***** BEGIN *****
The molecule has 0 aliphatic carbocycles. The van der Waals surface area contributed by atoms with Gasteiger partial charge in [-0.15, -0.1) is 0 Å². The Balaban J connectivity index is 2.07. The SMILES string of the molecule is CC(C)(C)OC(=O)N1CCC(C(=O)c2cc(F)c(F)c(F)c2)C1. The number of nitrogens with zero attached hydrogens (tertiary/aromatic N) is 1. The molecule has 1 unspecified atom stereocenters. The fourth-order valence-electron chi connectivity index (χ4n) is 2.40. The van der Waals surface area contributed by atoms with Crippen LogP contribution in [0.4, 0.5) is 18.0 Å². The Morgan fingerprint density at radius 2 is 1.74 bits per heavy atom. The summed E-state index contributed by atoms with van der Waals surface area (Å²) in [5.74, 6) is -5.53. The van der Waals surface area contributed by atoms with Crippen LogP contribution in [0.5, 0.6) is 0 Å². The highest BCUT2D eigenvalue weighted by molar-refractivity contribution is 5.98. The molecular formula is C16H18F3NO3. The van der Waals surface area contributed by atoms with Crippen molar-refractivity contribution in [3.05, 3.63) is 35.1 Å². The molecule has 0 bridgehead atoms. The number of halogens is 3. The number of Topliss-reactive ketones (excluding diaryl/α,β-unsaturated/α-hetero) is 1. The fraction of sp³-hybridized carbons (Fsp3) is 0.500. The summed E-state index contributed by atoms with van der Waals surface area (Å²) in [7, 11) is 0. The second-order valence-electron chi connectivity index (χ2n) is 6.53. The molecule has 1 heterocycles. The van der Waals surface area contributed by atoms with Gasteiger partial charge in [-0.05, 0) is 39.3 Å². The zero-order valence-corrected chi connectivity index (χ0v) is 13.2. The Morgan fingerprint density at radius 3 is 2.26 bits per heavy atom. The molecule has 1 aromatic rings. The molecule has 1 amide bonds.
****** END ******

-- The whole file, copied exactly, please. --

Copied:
The molecule has 0 aliphatic carbocycles. The van der Waals surface area contributed by atoms with Gasteiger partial charge in [-0.15, -0.1) is 0 Å². The Balaban J connectivity index is 2.07. The SMILES string of the molecule is CC(C)(C)OC(=O)N1CCC(C(=O)c2cc(F)c(F)c(F)c2)C1. The number of nitrogens with zero attached hydrogens (tertiary/aromatic N) is 1. The molecule has 1 unspecified atom stereocenters. The fourth-order valence-electron chi connectivity index (χ4n) is 2.40. The van der Waals surface area contributed by atoms with Crippen LogP contribution in [0.4, 0.5) is 18.0 Å². The Morgan fingerprint density at radius 2 is 1.74 bits per heavy atom. The summed E-state index contributed by atoms with van der Waals surface area (Å²) in [5.74, 6) is -5.53. The van der Waals surface area contributed by atoms with Crippen LogP contribution in [0.5, 0.6) is 0 Å². The highest BCUT2D eigenvalue weighted by molar-refractivity contribution is 5.98. The molecular formula is C16H18F3NO3. The van der Waals surface area contributed by atoms with Crippen molar-refractivity contribution in [3.05, 3.63) is 35.1 Å². The molecule has 0 bridgehead atoms. The number of halogens is 3. The number of Topliss-reactive ketones (excluding diaryl/α,β-unsaturated/α-hetero) is 1. The fraction of sp³-hybridized carbons (Fsp3) is 0.500. The summed E-state index contributed by atoms with van der Waals surface area (Å²) in [7, 11) is 0. The second-order valence-electron chi connectivity index (χ2n) is 6.53. The molecule has 1 heterocycles. The van der Waals surface area contributed by atoms with Gasteiger partial charge in [-0.05, 0) is 39.3 Å². The zero-order valence-corrected chi connectivity index (χ0v) is 13.2. The Morgan fingerprint density at radius 3 is 2.26 bits per heavy atom. The molecule has 1 aromatic rings. The molecule has 1 amide bonds.